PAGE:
Five Persons -All Children of One Family- Killed By Train. Awful Accident Befalls Former Cannelton Family at Holcomb, Mo.---Five Children of Ansel Hyde Die Together. Details of a most shocking accident were received in this city on Monday last from Holcomb, Mo. Fuller particulars followed the wire in a letter to Shubel Little on Wednesday which told of the almost total wiping out of the entire family of Ansel Hyde. who formerly resided on Deer Creek near this city. Five of the children of Mr. Hyde were hurled to death by a fast train on the St. Louis and San Francisco railway at a crossing near Holcomb. Mo. The particulars given in the letter are to the effect that as the five children of Mr. Hyde were driving to church on Sunday evening about seven o'clock, and while only a short distance from their home, they started to drive over the tracks of above named railroad about the time a fast train was due to pass that point. They were driving a team of mules attached to a surrey. Just as they were upon the track the mules became frightened at the sudden appearance of the headlight of the rumbling engine pulling the fast train and refused to cross the track. The surrey was left directly upon the track as the speeding engine with its long train of coaches bore down upon the occupants and there was no chance of escape for any of them. In the surrey was Misses Lela, 23, Julia, 20, Susie, 12, and Charlie, 26, and Jesse, 17. The three girls and the brother Jesse, were killed instantly. Charlie lived with his back broken in two places until 4 o'clock Monday evening. The five unfortunate children were buried at their home, near the scene of the terrible accident, on Monday and the five bodies were laid to rest in one grave. It is seldom that such an accident is recorded where five children of one family meet an accident of this kind and that results are fatal to all. Some time ago Mr. Hyde went from this place to Missouri to occupy a farm belonging to Mr. Shubel Little. With him went his six children, five of whom met their tragic deaths on Sunday evening last. One son, Marion, 15 years old, remained at home with his father while the rest of the family went to church last Sunday evening and he is the only member of the family now left to console the grief stricken father. Had he accompanied his brothers and sisters it is certain he would have encountered the same fate. The letter received by Mr. Little describing the awful accident is pathetic and states that the father's grief is indescribable. And why should it not be so!! Mr. Hyde and his entire family were well known here. He is a brother of Samuel Hyde who resides at Rock Island a few miles form this city, and there are many relatives of the stricken family residing near here.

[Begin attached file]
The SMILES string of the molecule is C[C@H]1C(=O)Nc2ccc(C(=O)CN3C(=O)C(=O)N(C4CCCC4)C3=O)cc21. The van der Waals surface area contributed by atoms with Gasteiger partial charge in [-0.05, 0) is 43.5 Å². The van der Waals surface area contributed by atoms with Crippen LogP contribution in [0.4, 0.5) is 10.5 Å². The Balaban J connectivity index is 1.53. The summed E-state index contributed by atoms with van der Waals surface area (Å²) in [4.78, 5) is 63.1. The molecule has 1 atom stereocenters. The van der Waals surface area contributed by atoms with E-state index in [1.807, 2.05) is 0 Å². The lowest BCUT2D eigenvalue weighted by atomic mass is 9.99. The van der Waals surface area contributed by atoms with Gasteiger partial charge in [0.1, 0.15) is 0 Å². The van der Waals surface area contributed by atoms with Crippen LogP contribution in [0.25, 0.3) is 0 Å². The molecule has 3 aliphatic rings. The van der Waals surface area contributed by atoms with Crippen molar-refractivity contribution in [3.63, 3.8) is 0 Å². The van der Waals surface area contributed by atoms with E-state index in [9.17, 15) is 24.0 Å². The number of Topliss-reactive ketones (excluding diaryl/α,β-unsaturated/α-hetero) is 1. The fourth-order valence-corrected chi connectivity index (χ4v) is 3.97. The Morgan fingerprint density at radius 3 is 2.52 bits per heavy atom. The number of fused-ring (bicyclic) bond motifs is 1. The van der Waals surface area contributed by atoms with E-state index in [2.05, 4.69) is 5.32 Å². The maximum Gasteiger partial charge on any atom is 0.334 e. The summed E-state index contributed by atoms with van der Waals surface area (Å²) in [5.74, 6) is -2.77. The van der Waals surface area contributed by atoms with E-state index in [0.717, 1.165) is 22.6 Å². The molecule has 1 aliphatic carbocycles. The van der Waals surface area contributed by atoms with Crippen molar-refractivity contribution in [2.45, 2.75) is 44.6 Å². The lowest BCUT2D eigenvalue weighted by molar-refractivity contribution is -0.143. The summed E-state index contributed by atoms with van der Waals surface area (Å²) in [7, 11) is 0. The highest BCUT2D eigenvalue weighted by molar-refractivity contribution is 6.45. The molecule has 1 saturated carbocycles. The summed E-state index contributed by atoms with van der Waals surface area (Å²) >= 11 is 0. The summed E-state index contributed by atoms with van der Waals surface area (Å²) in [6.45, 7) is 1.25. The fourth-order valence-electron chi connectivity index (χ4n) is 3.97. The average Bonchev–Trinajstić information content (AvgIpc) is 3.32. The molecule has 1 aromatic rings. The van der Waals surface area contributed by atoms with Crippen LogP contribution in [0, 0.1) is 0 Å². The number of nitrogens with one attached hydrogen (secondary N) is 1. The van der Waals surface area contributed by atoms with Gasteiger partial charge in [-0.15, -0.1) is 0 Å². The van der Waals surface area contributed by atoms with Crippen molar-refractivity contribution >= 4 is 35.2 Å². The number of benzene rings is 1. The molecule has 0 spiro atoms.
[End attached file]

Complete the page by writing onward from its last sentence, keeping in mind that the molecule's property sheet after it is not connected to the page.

5. Karl